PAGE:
Writing to me just 20 minutes before Moffatt’s piece hit the web, Shields restated his case for his museum’s plan:
“Our collections strategy is to support our interpretive plan as an interdisciplinary museum emphasizing science and history. These works [the expendable 40] do not support that strategy,” he told me, in response to my queries. That said, the museum’s homepage describes its areas of focus as “Science, History and the Arts” [emphasis added]. Shields assured me that “artworks will be displayed throughout the museum in our new core exhibitions, on a basis appropriate to their conservation needs” and that future acquisitions will be made of artworks “that support our interpretive plan.”
But the implementation of that plan runs contrary to the Berkshire Museum’s own collections philosophy, as described on its Collections FAQs webpage:
As museum professionals, we hold objects in the public trust. For that reason, we must think not only about the value of the object to our collection, but also about whether or not we will have the space and resources to properly protect it for future generations. [Emphases added.]
“Future generations” of museum donors (including artists like Rockwell) may now hesitate to entrust objects to a museum that feels free to “reinvent” itself by disposing of previously desired objects that it had “properly protected.”
I don’t think anyone is fooled by the museum’s assertion that it no longer needs its 40 cast-offs because they are “not essential to the museum’s refreshed mission.” (Mission revision was also used to justify the widely criticized Albright-Knox disposals of 2007.) If a change of mission, not financial exigencies, were truly the motivating factor, the Berkshire Museum could have easily found other institutions in the area that would gratefully receive many (if not most) of the unwanted objects and preserve them for the public benefit.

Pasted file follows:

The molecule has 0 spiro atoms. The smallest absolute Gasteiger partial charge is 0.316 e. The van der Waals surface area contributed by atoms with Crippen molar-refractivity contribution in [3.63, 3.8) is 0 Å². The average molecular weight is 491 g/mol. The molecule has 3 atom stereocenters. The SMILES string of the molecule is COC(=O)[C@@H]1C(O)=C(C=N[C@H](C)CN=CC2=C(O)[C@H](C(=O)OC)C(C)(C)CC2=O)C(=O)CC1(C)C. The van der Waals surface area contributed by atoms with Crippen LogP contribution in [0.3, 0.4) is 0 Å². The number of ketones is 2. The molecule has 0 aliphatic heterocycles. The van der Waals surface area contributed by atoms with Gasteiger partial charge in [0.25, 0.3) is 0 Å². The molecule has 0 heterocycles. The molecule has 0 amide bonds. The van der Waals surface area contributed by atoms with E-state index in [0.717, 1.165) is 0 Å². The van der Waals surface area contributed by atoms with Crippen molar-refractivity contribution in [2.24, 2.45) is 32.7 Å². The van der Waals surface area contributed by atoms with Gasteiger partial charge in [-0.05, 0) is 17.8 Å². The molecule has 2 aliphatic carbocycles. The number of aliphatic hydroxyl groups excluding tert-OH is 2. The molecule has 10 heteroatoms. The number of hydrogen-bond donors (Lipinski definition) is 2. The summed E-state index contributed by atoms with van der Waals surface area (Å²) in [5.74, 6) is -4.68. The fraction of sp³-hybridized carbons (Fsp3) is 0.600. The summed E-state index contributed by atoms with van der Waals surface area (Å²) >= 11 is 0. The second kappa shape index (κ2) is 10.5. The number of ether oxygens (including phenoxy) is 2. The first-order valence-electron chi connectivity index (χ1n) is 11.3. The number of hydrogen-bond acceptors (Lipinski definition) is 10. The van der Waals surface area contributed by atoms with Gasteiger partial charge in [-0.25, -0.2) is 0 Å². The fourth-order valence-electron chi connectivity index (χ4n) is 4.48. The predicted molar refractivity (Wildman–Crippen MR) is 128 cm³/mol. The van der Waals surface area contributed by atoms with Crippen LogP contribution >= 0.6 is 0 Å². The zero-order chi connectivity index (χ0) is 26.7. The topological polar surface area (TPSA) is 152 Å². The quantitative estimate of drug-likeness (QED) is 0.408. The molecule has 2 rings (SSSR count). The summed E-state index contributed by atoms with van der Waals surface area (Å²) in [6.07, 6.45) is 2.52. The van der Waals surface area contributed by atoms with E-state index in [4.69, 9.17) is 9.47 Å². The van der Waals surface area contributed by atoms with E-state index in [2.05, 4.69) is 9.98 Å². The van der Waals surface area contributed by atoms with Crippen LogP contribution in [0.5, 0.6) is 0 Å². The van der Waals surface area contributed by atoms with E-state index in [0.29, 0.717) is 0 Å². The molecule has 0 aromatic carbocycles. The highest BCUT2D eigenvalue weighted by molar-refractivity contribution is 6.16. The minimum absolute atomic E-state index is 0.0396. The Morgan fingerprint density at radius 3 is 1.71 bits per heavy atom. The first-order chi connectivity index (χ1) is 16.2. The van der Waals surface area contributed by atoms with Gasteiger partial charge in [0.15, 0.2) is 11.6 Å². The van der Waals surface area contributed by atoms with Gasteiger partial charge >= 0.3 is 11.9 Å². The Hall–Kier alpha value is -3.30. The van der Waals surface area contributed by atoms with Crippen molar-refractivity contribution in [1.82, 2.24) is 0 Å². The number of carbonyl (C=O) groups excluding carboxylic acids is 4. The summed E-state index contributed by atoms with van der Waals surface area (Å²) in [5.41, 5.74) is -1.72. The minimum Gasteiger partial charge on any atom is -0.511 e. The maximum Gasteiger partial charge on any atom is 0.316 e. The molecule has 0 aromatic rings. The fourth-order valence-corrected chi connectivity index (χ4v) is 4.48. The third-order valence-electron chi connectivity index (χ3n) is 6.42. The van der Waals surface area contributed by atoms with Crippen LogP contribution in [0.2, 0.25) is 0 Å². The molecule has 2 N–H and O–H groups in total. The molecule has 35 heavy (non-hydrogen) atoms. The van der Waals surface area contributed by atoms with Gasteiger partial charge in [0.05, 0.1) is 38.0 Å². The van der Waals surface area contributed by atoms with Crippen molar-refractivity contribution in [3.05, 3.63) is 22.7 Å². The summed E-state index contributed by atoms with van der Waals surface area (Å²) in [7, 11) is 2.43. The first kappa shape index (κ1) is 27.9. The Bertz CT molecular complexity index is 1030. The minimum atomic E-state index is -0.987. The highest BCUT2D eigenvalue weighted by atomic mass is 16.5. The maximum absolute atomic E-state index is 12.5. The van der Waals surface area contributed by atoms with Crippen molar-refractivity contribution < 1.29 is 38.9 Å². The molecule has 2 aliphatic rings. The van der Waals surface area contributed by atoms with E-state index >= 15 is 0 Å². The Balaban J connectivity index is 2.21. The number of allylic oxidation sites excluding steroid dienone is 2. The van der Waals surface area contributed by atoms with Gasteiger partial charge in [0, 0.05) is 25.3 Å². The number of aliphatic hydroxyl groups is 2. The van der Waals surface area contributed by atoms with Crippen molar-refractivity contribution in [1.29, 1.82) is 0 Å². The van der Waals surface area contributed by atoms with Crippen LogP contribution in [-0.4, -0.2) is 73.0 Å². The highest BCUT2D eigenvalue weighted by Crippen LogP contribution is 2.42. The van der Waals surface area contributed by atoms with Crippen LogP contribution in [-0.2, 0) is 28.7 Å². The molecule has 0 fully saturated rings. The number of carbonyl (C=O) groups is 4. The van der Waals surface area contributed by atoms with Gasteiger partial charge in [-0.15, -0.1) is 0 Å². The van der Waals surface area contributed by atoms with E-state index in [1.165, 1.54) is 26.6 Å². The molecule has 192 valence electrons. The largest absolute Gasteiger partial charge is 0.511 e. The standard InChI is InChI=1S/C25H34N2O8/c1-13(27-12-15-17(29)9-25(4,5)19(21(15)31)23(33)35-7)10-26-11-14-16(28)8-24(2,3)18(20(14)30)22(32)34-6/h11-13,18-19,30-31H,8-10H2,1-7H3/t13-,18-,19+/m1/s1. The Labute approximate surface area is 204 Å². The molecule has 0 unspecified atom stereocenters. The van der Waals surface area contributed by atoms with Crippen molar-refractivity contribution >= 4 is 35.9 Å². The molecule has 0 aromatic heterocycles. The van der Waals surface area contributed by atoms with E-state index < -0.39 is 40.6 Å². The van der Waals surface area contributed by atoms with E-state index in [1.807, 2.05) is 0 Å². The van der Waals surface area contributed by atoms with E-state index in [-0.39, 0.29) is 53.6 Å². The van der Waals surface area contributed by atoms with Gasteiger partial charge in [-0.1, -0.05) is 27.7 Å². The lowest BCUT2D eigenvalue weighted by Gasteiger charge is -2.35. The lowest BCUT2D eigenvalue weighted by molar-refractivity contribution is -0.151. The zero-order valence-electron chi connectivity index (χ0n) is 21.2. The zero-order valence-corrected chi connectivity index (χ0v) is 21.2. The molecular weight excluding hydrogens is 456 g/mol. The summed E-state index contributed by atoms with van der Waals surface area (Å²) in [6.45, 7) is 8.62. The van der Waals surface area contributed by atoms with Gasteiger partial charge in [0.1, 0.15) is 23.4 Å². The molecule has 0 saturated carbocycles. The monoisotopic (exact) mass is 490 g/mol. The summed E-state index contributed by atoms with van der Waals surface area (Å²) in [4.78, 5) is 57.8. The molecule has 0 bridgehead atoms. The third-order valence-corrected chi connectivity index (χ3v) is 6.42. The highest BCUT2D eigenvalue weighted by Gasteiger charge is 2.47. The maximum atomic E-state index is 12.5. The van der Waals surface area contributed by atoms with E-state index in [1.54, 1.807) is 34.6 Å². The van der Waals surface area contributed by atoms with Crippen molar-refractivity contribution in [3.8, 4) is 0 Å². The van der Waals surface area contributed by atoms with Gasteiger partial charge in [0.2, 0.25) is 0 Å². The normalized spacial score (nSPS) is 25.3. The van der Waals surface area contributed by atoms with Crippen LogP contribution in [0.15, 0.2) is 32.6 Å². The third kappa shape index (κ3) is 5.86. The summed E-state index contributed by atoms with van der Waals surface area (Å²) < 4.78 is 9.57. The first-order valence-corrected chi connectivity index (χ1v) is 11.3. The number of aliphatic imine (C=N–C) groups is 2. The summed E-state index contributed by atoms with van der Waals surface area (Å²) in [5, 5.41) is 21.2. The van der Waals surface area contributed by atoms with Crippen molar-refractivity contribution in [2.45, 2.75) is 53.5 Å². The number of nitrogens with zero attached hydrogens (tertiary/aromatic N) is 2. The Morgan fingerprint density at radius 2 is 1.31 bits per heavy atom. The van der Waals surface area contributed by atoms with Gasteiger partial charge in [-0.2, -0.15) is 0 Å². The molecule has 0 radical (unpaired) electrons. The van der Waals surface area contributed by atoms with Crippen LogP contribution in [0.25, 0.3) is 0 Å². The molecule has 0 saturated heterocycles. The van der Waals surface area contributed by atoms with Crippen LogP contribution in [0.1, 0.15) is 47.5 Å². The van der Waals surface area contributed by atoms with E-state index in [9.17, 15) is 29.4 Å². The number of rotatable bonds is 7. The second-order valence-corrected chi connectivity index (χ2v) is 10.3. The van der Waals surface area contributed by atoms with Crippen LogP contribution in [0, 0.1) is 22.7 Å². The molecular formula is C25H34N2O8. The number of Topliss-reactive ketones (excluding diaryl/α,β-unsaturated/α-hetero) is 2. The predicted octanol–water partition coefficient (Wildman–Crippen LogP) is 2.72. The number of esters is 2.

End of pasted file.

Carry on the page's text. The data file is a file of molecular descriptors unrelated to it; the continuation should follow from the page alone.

Clearly, this purge is about raising big bucks. Even so, area museums could at least be given the right of first refusal at favorable prices. That wouldn’t maximize sale proceeds, but it could mitigate the loss to the public’s patrimony. That said, raising money at the expense of sister institutions is always a dicey strategy.
The soon-to-vanish Rockwells were among the “approximately 40 works of art from the 16th-century to the present” featured by the Berkshire Museum in What’s the Story?, the 2008 display celebrating the reopening of the museum after extensive renovation. Do those 40 works roughly correspond to the 40 that have now been targeted for disposal through Sotheby’s? Stay tuned.
As Moffatt mentioned, the Berkshire Museum has so far declined to disclose what it’s selling, aside from the Rockwells. But Shields revealed to me that “we plan to publish the full list early next week.”
The public has a right to know (and to mourn for) what it stands to lose. Soon we can.
UPDATE: In response to my separate queries, the American Alliance of Museums and the Association of Art Museum Directors replied identically: “We’re in contact with the museum’s leadership to better understand their plans, before taking any further action.”